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Elinor Lyon facts for kids

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Elinor Bruce Lyon (17 August 1921 – 28 May 2008) was an English children's author from a Scottish background. Several of her novels are set on the Highland coast. They have been seen as featuring "strong girls and sensitive boys and shared leadership between the sexes".

Background

Lyon was born in Guisborough, Yorkshire. She was educated privately, and then at St George's School, Edinburgh and Headington School, Oxford (1934–1938). She was strongly aware of her Scottish roots. Her father was the poet and headmaster P. H. B. Lyon. After a period in Switzerland, she returned to Oxford to read English at Lady Margaret Hall, just as the Second World War began. She completed four terms, then joined the WRNS: "With many... friends being killed, I couldn't stay there reading Milton." She served two-and-half years as a radar operator.

Elinor was the inspiration for many of John Gillespie Magee, Jr.'s poems. Magee had met Elinor while attending Rugby School, and he remained close friends with her and her family until his death in December 1941.

Her father was headmaster at Rugby School from 1931 to 1948. Elinor met her future husband Peter Wright there when he was a temporary classics and English teacher, and became engaged to him in 1943. He returned to teaching when he was demobbed in 1946, and although Lyon's father had retired, they remained at Rugby until 1975, when they in turn retired to Harlech, Gwynedd.

Lyon's fondness for Scotland, the scene of many of her books, dated back to a holiday spent there in her own childhood. Holidays with her children were frequently spent there too, often in remote houses without running water or electricity.

Elinor Lyon died at Harlech on 28 May 2008, her husband having died of a stroke twelve years earlier. She was survived by two sons, two daughters and twelve grandchildren.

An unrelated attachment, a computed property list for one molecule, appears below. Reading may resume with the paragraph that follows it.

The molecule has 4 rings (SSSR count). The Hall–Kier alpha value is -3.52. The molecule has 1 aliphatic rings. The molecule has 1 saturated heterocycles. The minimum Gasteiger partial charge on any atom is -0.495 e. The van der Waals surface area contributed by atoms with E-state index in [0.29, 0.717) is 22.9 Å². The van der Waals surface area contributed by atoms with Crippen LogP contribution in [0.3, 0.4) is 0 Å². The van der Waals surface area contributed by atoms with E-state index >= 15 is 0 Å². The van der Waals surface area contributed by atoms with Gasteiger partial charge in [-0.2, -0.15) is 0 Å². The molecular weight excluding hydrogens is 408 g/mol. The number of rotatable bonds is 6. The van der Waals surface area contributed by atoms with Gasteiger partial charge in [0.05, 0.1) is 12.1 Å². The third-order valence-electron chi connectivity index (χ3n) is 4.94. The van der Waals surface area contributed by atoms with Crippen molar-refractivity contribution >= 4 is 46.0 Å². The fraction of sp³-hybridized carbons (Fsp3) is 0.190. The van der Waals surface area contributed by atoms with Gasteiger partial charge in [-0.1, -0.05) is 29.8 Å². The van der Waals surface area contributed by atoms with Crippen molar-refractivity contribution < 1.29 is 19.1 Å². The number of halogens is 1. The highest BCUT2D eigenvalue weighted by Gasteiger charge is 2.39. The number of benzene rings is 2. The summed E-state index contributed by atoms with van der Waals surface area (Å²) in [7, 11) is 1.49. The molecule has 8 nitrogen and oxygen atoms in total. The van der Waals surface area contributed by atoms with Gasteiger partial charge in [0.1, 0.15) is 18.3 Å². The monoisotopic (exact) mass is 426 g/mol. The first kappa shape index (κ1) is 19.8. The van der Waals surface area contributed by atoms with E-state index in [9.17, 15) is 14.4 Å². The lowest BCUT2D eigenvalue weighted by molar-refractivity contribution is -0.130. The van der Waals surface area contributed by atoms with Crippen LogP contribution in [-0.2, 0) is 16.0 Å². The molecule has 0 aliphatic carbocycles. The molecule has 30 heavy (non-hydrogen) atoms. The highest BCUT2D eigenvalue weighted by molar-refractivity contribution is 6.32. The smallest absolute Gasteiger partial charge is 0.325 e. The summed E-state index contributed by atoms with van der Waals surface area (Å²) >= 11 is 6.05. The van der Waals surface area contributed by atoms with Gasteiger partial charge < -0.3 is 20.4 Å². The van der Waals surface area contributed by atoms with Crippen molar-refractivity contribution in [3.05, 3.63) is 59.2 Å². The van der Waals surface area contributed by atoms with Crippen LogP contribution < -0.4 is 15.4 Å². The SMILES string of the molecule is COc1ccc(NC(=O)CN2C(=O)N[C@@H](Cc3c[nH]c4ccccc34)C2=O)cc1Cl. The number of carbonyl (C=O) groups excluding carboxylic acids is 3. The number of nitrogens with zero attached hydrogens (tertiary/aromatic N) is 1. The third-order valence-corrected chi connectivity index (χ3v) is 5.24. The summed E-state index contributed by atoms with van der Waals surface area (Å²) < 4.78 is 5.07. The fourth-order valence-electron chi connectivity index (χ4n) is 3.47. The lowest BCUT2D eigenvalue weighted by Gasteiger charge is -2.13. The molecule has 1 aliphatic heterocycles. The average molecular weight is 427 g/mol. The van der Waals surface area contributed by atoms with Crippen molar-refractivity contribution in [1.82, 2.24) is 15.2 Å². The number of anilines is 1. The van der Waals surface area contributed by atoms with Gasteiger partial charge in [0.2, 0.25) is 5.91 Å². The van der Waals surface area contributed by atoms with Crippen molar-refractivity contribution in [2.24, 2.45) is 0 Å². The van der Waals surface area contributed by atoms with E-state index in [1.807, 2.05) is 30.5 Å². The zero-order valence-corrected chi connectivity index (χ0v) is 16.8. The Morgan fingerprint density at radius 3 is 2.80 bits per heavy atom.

Books

Between 1948 and 1976 Lyon wrote over twenty books for children, which had some success on both sides of the Atlantic. She found they "came much more easily" than writing for adults and believed her inspiration came from "omnivorous reading".

Lyon began The House in Hiding, for example, after reading Swallows and Amazons, because she disliked the characters in it (they were too good at everything). In response, the children in The House in Hiding get things wrong, but still manage to succeed eventually. The change was pinpointed in an obituary by Julia Eccleshare: "Lyon's adventures, with their strong girls and sensitive boys and shared leadership between the sexes, were firmly within the Arthur Ransome tradition, yet felt more modern, more thoughtful about how children's behaviour is affected by what they experience, especially the way they are treated by adults. Within the adventures, her intention was to show the themes that she felt children cared about: justice, freedom and compassion." The main characters, Ian and Sovra (pronounced with a long "o", from sóbhrach, meaning "primrose" in Gaelic) are the son and daughter of a local doctor, who appear in a series of stories recognisably set in the Ardnish Peninsula – specifically Arisaig and Mallaig.

Letter from Elinor Lyon
Elinor Lyon's 2005 letter

From a 24 June 2005 letter from Elinor Lyon:
I used the area round Arisaig and Mallaig for my Ian and Sovra books, though I altered quite a lot of things.
Kinlochmore = Fort William
Loch Fionn = Loch Nan Uamh
Kilcorrie and Melvick = a mixture of Arisaig and Mallaig.
Fionnard = Ardnish where there is a deserted village, but not in the right place.